Scientists have weighed in, too, citing the mental health benefits of re-reading. Research conducted with readers in the US and New Zealand found that on our first reading, we are preoccupied by the ‘what?’ and the ‘why?’. Second time round, we’re able to better savour the emotions that the plot continues to ignite. As researcher Cristel Russell of the American University explained of re-readers in an article published in the Journal of Consumer Research, returning to a book “brings new or renewed appreciation of both the object of consumption and their self”.


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Heart of the matter

It’s true that we often find former selves on the pages of old books (literally, if we’re fond of scribbling in the margins). But even without the aid of marginalia, these texts can carry us back to a time and place, and remind us of the kind of person that we were then.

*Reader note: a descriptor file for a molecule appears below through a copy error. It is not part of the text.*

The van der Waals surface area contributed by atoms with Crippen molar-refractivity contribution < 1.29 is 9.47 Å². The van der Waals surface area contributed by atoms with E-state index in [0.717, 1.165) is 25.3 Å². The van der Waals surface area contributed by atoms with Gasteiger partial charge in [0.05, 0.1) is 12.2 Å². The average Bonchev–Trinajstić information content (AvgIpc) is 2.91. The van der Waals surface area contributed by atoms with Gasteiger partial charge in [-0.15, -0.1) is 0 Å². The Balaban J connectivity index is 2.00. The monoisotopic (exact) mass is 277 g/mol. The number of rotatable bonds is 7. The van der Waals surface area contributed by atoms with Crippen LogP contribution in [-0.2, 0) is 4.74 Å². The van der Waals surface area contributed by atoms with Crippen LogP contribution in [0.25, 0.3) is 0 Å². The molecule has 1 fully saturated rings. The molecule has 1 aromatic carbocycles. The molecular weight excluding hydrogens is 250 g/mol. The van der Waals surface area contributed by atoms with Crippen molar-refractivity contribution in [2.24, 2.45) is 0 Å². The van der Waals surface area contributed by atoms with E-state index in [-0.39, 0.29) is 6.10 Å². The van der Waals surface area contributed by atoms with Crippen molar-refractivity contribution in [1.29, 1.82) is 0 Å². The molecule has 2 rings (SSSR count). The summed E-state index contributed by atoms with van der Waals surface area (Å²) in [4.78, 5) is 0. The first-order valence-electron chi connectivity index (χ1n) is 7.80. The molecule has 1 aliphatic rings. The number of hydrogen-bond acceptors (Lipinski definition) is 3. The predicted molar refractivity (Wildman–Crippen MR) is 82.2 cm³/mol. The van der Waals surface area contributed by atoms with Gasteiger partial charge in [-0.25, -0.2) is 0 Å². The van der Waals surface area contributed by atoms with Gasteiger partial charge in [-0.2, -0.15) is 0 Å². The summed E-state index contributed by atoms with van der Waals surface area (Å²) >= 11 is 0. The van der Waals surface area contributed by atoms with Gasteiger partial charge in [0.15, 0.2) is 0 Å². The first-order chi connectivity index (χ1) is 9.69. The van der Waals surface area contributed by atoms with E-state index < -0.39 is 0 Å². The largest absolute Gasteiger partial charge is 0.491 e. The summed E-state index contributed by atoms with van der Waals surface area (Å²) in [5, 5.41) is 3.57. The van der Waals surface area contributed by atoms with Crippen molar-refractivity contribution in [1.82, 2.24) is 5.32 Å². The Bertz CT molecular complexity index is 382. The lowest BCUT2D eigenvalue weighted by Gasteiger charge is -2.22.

We’re changed not only by lived experience but also by read experience – by the books that we’ve discovered since last reading the one in our hand.

More so than the movie director or the musician, the writer calls upon our imaginations, using words to bid us picture this declaration of love or that betrayal. It’s not surprising that in my social media poll, of the many and varied titles that people returned to, only one was non-fiction (Enemies of Promise, Cyril Connolly’s hybrid of literary criticism and memoir). A book is a joint project between writer and reader, and for its alchemy to work, we must pour so much of ourselves into reading that our own life story can become braided with the story that’s bound between the book’s covers.

Perhaps what’s really strange is that we don’t re-read more often. After all, we watch our favourite films again and we wouldn’t think of listening to an album only once. We treasure tatty old paperbacks as objects, yet of all art forms, literature alone is a largely one-time delight. A book, of course, takes up more time, but as Mead and Ellis confirm, the rewards make it amply worthwhile. They needn’t be anointed classics, either. Sabbath’s Theatre by Philip Roth, EL Doctorow’s Ragtime and Donna Tartt’s The Goldfinch are all on my re-reading list – just as soon as I’ve finished War and Peace, that is.(英语点津)

相关内容

在这个快节奏的时代,大量图书被印刷出来,我们忙得没时间去看新书,而重读旧书似乎更是在浪费时间。但是为什么有越来越多的人翻开了旧书?英国广播公司(BBC)网站的海瑟堡·安德森向我们揭示了原因,并深入探讨了重读旧书的乐趣。

你一定有最喜欢的书吧,你一共读过几遍?